AUSTIN, Texas — A long-time Austin ISD teacher is under investigation by the district after several former Bowie High School students said she subjected them to emotional and verbal abuse and inappropriately touched students.
The Bowie alumni told the KVUE Defenders that what they went through was so disturbing, they're now suing Bowie High School's theatre director, Diane "Betsy" Cornwell, and the school district so other students don't suffer as they did.
Cornwell, who has been with Austin ISD for more than 40 years, is on paid administrative leave as the district investigates the allegations.
The plaintiffs' attorney said that they're cooperating with the Austin ISD Police Department.
The former students told KVUE Defenders reporter Jenni Lee about private romance rehearsals that involved groping above and beneath clothing and questioned the teacher's use of traumatic memories to trigger emotional breakdowns.
The allegations are also described in the lawsuit, which was filed on Sept. 29 in federal court.
The alleged practices are something experts said should never happen in a youth drama class.
"I felt a lot of shame," 25-year-old Dana Havlin said.
"It made me feel small," 27-year-old Andie Haddad said.
"Looking back, it almost feels like we were not humans to her," 28-year-old Sarah Andrews said.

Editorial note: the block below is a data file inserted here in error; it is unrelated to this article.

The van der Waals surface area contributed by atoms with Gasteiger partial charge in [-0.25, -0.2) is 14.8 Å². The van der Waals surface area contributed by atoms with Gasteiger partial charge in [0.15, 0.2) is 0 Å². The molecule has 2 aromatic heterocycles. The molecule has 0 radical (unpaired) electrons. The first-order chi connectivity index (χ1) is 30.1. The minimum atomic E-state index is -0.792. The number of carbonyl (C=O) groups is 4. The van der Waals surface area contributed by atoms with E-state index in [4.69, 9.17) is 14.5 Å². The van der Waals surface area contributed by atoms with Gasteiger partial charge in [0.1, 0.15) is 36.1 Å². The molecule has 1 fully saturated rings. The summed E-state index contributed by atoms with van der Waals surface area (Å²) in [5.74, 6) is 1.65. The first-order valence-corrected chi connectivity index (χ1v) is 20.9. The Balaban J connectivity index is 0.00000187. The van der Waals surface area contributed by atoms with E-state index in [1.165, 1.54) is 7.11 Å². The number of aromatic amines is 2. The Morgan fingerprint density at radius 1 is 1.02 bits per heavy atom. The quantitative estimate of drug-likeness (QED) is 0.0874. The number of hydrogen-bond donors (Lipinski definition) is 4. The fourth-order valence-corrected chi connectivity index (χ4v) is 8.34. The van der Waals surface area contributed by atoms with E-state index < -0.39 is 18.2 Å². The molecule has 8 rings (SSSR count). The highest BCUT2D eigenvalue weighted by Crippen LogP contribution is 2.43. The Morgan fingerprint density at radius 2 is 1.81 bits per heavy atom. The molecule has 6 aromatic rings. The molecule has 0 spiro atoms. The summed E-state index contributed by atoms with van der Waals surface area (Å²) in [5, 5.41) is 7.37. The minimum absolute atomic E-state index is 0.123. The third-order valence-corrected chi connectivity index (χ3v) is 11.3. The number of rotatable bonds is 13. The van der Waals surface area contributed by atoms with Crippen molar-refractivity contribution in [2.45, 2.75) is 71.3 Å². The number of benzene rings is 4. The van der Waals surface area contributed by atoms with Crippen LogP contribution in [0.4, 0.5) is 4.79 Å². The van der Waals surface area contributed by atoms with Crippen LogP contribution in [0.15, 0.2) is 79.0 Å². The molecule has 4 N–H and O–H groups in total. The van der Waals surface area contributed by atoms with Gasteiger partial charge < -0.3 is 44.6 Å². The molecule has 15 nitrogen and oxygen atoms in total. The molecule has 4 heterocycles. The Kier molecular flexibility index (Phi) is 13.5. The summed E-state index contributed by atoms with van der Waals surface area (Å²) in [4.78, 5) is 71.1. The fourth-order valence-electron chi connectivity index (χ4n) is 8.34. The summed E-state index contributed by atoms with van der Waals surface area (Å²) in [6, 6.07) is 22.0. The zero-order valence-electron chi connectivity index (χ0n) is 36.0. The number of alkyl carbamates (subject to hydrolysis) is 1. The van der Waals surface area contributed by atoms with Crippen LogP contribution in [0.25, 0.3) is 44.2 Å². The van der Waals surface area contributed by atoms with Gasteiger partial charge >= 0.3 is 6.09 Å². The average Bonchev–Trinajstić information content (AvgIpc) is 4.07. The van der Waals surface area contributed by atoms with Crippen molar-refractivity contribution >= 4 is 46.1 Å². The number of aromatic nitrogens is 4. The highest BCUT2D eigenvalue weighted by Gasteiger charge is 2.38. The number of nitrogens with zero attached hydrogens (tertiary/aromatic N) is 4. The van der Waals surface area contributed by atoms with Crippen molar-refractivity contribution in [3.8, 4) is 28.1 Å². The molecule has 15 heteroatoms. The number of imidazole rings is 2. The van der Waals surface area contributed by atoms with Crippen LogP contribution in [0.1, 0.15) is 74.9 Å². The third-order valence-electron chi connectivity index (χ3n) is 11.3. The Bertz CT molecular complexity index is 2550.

"Students deserve a place to feel safe," 26-year-old Walden Hagelman said.
But safe is far from how these former drama students said they felt when they were part of the Starlight Theatre Company at Austin's Bowie High School.
While all of them loved acting, they said they were traumatized by the teaching methods used by Cornwell.
"I was hospitalized for suicidal ideation. And I truly believe that that would not have happened if I hadn't been in this extracurricular activity, in the company, the theater company," Havlin said.
The group said it wasn't until they learned that Bowie's new performing arts center would bear Cornwell's name that they decided to sue.
"That didn't sit well with me," Andrews said.
"It was very shocking," Havlin said.
"It was very disappointing to me," Hagelman said.
In January, the Austin ISD Board of Trustees approved naming Bowie's performing arts center after Cornwell.
"I can't drive down Slaughter without dissociating. And so the name on the building just was too much for me," Haddad said.
All four alumni said they are in therapy right now.
Their lawsuit accuses Cornwell of "inappropriate sexual comments, inappropriate touching, harmful and abusive language, assault, battery, emotional and psychological abuse and manipulation and allowing sexual assaults to happen under her direction."
"What happened hurt me," Havlin said.
The former students attended Bowie between 2008 and 2015. While going through old yearbooks, Haddad said looking at them brought back bad memories.
"I don't love looking at these," Haddad said.
During a rehearsal for "The Crucible" in 2012, Haddad claimed Cornwell "instructed" her "and her male scene partner ... to be intimate with each other, lie on the floor and kiss and to be sensual" in front of their castmates.
"I was encouraged to get on the floor in the dark, make out, kiss, grope, whatever. We were being egged on," Haddad said. "It made me feel replaceable and insignificant."
Havlin said it was the same for her during a private rehearsal for a 2013 school play, "The Herbal Bed." Havlin said the only other people at the rehearsal were the male lead, one other student and Cornwell.